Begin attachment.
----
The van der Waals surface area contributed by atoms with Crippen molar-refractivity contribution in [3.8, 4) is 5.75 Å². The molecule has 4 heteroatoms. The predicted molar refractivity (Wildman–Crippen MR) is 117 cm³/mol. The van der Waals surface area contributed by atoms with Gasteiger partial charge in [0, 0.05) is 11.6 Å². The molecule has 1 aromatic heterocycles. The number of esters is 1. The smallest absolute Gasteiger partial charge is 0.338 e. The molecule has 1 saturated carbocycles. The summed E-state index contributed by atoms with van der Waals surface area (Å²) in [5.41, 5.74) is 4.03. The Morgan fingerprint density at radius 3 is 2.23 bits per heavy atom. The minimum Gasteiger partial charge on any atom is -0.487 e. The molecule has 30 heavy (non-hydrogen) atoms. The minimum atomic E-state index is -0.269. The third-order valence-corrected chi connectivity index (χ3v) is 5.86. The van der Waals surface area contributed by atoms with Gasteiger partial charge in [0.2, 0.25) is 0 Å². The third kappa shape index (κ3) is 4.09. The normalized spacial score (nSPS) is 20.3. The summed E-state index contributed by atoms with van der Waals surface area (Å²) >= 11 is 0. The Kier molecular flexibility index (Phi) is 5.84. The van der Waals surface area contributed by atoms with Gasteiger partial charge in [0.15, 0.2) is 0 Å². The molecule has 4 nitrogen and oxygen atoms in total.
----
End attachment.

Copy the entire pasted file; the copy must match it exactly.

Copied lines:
The van der Waals surface area contributed by atoms with Crippen molar-refractivity contribution in [3.8, 4) is 5.75 Å². The molecule has 4 heteroatoms. The predicted molar refractivity (Wildman–Crippen MR) is 117 cm³/mol. The van der Waals surface area contributed by atoms with Gasteiger partial charge in [0, 0.05) is 11.6 Å². The molecule has 1 aromatic heterocycles. The number of esters is 1. The smallest absolute Gasteiger partial charge is 0.338 e. The molecule has 1 saturated carbocycles. The summed E-state index contributed by atoms with van der Waals surface area (Å²) in [5.41, 5.74) is 4.03. The Morgan fingerprint density at radius 3 is 2.23 bits per heavy atom. The minimum Gasteiger partial charge on any atom is -0.487 e. The molecule has 30 heavy (non-hydrogen) atoms. The minimum atomic E-state index is -0.269. The third-order valence-corrected chi connectivity index (χ3v) is 5.86. The van der Waals surface area contributed by atoms with Gasteiger partial charge in [0.2, 0.25) is 0 Å². The third kappa shape index (κ3) is 4.09. The normalized spacial score (nSPS) is 20.3. The summed E-state index contributed by atoms with van der Waals surface area (Å²) >= 11 is 0. The Kier molecular flexibility index (Phi) is 5.84. The van der Waals surface area contributed by atoms with Gasteiger partial charge in [0.15, 0.2) is 0 Å². The molecule has 4 nitrogen and oxygen atoms in total.